State Board of Equalization member George Runner defined the new so-called “Amazon Law” as both good and bad.
“Clearly Amazon will be committing to bring new jobs to into California by bringing in distribution centers and fulfillment centers and that’s a good thing. Which basically means they will then under the law, regardless have to collect the sales tax, because they will have clear presence here.”
“Absent a federal solution, which is highly unlikely in such a short time frame given all of the competing interests, we’ll be right back in the same mess in a year. The State of California will again be killing California jobs, driving away investment and inviting costly litigation.”
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The Board of Equalization has estimated that California loses over $1 billion annually from uncollected use taxes. Their analysis also shows that California currently loses at least $83 million annually in uncollected state and local use tax attributed to Amazon’s sales in California.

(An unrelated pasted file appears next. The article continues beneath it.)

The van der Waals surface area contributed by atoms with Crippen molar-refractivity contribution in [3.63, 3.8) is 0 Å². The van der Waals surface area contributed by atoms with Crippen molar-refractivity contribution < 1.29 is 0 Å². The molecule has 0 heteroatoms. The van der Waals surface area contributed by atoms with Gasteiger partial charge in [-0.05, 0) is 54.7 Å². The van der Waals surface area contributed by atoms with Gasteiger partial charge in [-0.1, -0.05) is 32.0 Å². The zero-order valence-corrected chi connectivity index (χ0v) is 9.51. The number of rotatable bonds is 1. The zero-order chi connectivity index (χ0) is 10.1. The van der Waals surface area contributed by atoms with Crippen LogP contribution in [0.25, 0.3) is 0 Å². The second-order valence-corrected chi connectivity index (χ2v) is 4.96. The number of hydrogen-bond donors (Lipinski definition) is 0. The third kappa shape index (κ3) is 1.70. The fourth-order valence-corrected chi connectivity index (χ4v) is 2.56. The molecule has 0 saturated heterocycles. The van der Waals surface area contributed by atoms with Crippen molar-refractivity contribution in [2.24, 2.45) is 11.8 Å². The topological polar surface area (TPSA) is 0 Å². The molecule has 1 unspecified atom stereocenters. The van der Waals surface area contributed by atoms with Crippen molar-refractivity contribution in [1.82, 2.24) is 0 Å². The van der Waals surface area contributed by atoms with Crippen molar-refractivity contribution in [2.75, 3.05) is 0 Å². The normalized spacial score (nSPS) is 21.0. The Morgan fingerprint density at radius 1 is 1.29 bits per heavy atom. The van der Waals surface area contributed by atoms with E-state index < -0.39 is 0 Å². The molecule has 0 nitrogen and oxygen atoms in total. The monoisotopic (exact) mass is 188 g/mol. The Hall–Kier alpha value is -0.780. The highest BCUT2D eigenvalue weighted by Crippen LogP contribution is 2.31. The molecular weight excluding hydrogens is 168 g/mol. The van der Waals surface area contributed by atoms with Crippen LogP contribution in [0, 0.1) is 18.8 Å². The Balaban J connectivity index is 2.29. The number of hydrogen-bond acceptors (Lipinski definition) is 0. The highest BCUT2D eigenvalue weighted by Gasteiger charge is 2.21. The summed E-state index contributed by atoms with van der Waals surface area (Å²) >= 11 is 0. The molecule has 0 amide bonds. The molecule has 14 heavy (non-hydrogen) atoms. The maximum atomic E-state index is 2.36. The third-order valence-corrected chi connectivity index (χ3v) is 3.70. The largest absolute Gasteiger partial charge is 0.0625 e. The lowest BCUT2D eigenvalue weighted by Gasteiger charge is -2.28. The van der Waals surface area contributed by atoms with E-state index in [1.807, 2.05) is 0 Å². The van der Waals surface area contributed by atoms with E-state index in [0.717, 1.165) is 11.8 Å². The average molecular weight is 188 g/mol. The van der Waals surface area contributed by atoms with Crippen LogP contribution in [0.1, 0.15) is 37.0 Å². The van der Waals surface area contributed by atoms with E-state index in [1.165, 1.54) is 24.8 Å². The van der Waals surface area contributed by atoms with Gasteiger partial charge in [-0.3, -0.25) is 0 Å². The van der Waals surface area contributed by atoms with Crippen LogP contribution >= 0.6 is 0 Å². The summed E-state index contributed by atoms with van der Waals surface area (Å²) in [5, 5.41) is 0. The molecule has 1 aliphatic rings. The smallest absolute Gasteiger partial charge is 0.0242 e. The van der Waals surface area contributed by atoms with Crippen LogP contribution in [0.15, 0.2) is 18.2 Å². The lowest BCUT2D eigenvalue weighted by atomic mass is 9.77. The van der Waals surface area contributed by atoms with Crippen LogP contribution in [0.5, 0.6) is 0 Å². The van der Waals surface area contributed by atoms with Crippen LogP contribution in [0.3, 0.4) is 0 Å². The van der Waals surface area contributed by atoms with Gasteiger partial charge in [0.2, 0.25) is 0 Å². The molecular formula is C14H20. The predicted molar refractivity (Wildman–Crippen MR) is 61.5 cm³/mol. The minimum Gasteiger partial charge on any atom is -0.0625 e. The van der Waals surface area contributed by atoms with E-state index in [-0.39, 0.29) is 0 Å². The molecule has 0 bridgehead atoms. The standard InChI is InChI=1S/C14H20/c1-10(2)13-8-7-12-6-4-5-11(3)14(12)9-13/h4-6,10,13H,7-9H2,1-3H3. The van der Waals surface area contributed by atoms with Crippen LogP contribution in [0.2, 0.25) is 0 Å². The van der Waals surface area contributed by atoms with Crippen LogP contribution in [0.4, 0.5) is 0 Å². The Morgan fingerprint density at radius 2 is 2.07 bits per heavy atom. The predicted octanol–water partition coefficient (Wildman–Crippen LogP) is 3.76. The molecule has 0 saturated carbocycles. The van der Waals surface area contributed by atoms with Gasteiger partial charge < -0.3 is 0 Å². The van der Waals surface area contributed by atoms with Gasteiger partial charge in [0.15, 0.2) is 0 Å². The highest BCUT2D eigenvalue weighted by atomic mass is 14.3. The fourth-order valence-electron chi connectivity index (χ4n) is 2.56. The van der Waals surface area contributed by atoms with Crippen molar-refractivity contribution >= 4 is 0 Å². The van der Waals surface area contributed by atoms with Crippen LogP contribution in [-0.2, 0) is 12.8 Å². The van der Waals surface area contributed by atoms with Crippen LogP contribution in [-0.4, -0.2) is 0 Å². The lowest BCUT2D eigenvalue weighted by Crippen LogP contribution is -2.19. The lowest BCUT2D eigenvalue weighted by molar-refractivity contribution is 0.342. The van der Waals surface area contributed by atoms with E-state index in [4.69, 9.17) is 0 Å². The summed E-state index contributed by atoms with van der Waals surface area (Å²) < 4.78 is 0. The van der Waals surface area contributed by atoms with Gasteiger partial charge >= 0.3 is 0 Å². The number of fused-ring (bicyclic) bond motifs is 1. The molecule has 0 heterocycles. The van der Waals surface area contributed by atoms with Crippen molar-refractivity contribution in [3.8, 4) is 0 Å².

Governor Edmund G. Brown signed AB 155 today with an eye towards influencing Congress and the President.
“This landmark legislation not only levels the playing field between online retailers and California’s brick-and-mortar businesses, it will also create tens of thousands of jobs and inject hundreds of millions of dollars back into critical services like education and public safety in future years. It’s time for Washington to follow our lead and forge a bipartisan national solution,” Brown said.
AB X1 28, passed by the legislature and signed by the Governor in June as part of the budget, affirmed that out-of-state online retailers like Amazon must collect sales tax.
Today’s compromise legislation delays those tax collection obligations to give online companies time to seek an alternative national solution. In exchange for the additional window of time the bill provides, Amazon has pledged to create at least 10,000 full-time jobs and hire 25,000 seasonal employees in California by the end of 2015.
This will generate an estimated half billion dollars of capital investment in California. Amazon will also drop its referendum challenge to AB X1 28.
“Amazon is grateful for Governor Brown’s support of this bill and enactment of federal legislation, and we look forward to creating thousands of jobs in California,” said Paul Misener, Vice President of Global Public Policy for Amazon.
If Congress fails to act on nationwide legislation, online sales tax collection in California will begin September 15, 2012.
Runner was at the Valencia Country Club today speaking to fellow Republican members of the Los Angeles County Lincoln clubs.